Consumables refer to any goods that can be consumed or used up. So, this type of gift is still a material object, but, in theory, it can be used so that it will not result in clutter. My brother-in- law is a soap maker, so I sometimes give his handmade soaps as gifts. I figure everyone needs soap.
However, consumable gifts can be a little trickier than experiential gifts. It’s important to know the likes and dislikes of the recipient. While cute jars of jams and scented candles can sometimes be delightful gifts, if the recipient doesn’t use them or already has too many of them, then they become clutter.
Consumable gift ideas include:
- Bath and body supplies—Soap, lotions, bath bombs and bubble bath
- Fruit basket
- Massage oil (could be homemade)
- Homemade cleaning supplies
- Food—Jams, baked goods, infused oils, etc.
- Beverages—Wine, coffee, tea, infused alcohol (I once made and gifted cacao nib-infused vodka. It was very popular.)
- Fancy salts or spice mixes
- Flowers (once or through a recurring subscription)
- Homemade note cards (such as a photo of wildflowers taken during the summer then printed as note cards)
Gifts of Time or Service
Gifts of time or service involve helping someone else by doing something they either don’t have time to do or don’t enjoy doing. This is my personal favorite type of gift to receive. One year on Mother’s Day, my husband thoroughly cleaned the interior of my car. I’m not joking when I say that this was the best gift I could have received at that moment. I declared that, “Henceforth, Mother’s Day shall be the day someone besides Mom cleans the car.”
However, this category can be a little tricky. This probably goes without saying, but you should know the recipient pretty well and know that they want help before you offer. Otherwise, you risk offending them by offering to clean their house or weed their garden. Trust me. A well-meaning offer to help someone could easily be interpreted as judgment if the intention is not understood.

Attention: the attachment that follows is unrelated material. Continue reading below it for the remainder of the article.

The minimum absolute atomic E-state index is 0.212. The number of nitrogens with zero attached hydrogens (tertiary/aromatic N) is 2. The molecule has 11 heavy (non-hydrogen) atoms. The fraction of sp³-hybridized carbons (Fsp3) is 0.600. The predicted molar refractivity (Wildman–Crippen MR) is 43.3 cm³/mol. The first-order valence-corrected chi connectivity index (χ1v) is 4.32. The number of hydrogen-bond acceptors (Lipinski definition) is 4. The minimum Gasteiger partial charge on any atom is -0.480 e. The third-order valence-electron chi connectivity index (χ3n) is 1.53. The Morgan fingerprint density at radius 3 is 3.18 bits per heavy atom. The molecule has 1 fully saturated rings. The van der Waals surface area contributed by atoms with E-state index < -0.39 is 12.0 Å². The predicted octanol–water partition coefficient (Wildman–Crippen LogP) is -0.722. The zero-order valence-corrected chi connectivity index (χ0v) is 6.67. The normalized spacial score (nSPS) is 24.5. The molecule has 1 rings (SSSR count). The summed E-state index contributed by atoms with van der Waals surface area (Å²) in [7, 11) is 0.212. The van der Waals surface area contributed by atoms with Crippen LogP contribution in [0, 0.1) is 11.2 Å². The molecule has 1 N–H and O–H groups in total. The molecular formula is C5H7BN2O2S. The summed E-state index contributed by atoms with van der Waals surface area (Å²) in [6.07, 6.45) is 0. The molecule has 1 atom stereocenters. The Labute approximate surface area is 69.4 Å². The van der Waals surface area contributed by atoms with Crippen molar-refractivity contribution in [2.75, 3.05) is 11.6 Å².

Here are some examples of gifts in this category:
- Gift of talent (What’s your talent? Organizing, decorating, cooking, baking, hair styling, personal training, makeup, etc. Do what you’re good at.)
- Make someone dinner
- Clean their house
- Car care (Clean it. Get the oil changed.)
- Help with a chore such as painting a room
- Photo organizing—scan prints, help sort and organize digital photos
- Help modernize by having VHS or cassette tapes digitized
- Do the shopping—pick up groceries, help with Christmas shopping
- Dog walking
- Homemade recipe book (could be a PDF or ebook)
- Make a digital photo montage from the recipient’s life
I love hearing about creative ideas people have for clutter-free gifting. Have you given or received any gifts like the ones I’ve described here? Or can you think of other categories that I haven’t included?
The wonderful Tara Ray shares her thoughts and her life over at 'Done and Left Undone'. Tara's blog encourages you stop for a moment and just sit with your thoughts, explore the subjects that she dives into and all the while feel like you're sitting right next to her having a cup of coffee.
She is a truly warm, kind and compassionate individual and I encourage you to also go and get lost in your thoughts for a couple minutes with her, you will be so glad you did!
1 Experiential purchases and prosocial spending promote happiness by enhancing social relationships. Mana Yamaguchi, Ayumi Masuchi, Daisuke Nakanishi, Sayaka Suga, Naoki Konishi, Ye-Yun Yu, and Yohsuke Ohtsubo. The Journal of Positive Psychology. Vol. 11, Issue 5, 2016.
2 Waiting for Merlot. Amit Kumar, Matthew A. Killingsworth, , Thomas Gilovich. Psychological Science. Vol 25, Issue 10, pp. 1924 – 1931. First published date: August-21-2014.